Prior to his regional theatres tour, we caught up with journalist, author and broadcaster, Tim Marshall, to discuss his new book.
What spurred you to write Divided: Why We’re Living in an Age of Walls?
It was third in a trilogy looking at history, geography, identity and current affairs. The moment I learned that 63 countries had fenced or walled themselves off from neighbours I knew there was a book in it.
Why are we living in an age of walls? Why has the number of walls increased so rapidly in the past few decades?
In some respects we have usually lived in an age of walls/barriers. However the post WW2 era, especially in Europe, saw a more multilateral and globalised age. But this century, the pressures of mass migration and terrorism and the coming to power of a wave of ‘strongman’ leaders has pushed some to erect physical barriers.
Wall building is not limited to the Western world alone - are there common themes/reasons for the building of walls across the world?
The most common response is down to mass migration, for example the barriers India and the U.S have built, but there are also the barriers built to mitigate the scale of terrorism or smuggling of weapons and drugs – for example along the Saudi/Iraq border.
How have physical walls shaped our thinking in the 21st century?
I think public awareness is behind the curve. We still think that we are more united than ever, whereas I believe things have gone somewhat backwards in the last ten years. That said, there are still many projects around the world in which we are still working together. Many are of the opinion that walls are a bad thing, due to what they represent. However, there is now a growing debate over whether, despite being bad, they may, on occasion, be necessary as short term solutions. Alas, the short term invariably turns out to be long.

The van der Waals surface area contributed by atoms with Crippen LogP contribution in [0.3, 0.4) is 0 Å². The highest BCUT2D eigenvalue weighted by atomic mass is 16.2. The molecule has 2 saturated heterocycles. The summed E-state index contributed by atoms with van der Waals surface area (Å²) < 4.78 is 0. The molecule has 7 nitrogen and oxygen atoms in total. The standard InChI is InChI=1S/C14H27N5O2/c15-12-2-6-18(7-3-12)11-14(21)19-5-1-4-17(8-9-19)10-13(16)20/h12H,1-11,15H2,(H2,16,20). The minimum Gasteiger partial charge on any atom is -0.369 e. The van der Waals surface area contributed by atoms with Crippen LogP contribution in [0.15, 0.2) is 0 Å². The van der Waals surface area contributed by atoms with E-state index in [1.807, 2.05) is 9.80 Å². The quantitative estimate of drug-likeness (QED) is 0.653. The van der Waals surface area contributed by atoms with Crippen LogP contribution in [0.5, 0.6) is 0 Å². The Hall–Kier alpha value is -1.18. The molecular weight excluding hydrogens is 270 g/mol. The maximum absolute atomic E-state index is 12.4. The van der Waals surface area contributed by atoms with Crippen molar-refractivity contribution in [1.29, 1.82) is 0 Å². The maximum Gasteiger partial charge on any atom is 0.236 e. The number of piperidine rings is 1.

Can any walls be considered ‘successful’?
That depends on which side of the wall you are and your subjective values. The walls of Constantinople, stood for a thousand years without being breached despite several attempts – was that a success?
Are there relatively new walls which you think could be doomed to fail?
The US wall/fence with Mexico is unlikely to succeed because it is unlikely to be fully built.
In what scenario do you think we could stop the increase in the number of walls being built? Is this something that you think countries should work towards?
An unrealistic scenario is that the populations of bordering countries decide that the mass movement of peoples is a good idea, and thus walls and fences are redundant. A slightly more realistic scenario is that a serious redistribution of wealth results in economic disparities being evened out, resulting in people not thinking they need to move. So, yes, countries, indeed people, should work towards building a world in which the barriers are not considered necessary.
During your career as a journalist you must have had many experiences in crossing contested national borders – have any been particularly memorable?
Crossing from Jordan into Iraq was always ‘interesting’ especially when the border guards took out the large rusty needle for the ‘anti Aids jab sir’.
What can audience members expect from your talk?
Realism, tinged I hope with optimism, and possibly a bad joke or two.
Tim Marshall’s ‘Divided: why we’re living in an age of walls’ is part of our regional theatres programme. Book your place now to hear more of his thoughts on how our world is divided in the 21st century.
12 February at 7.30pm, Stamford – Book now
13 February at 7.30pm, Grantham – Book now
25 February at 8.00pm, Darlington – Book now
6 March at 7.30pm, Brecon – Book now
10 March at 8.00pm, Exeter – Book now
26 March at 8.00pm, Southampton – Book now
29 March at 7.30pm, King’s Lynn – Book now
The deadline for this year’s Innovative Geography Teaching Grants is fast approaching.
Sir Ron Cooke, an eminent physical geographer and former President of the Society, has kindly supported a new award for A Level students.
New research published in our journal Geo: Geography and Environment, reveals the dangers and lengths that thrill-seeking tourists are willing to go to in order to witness live volcanic eruptions.
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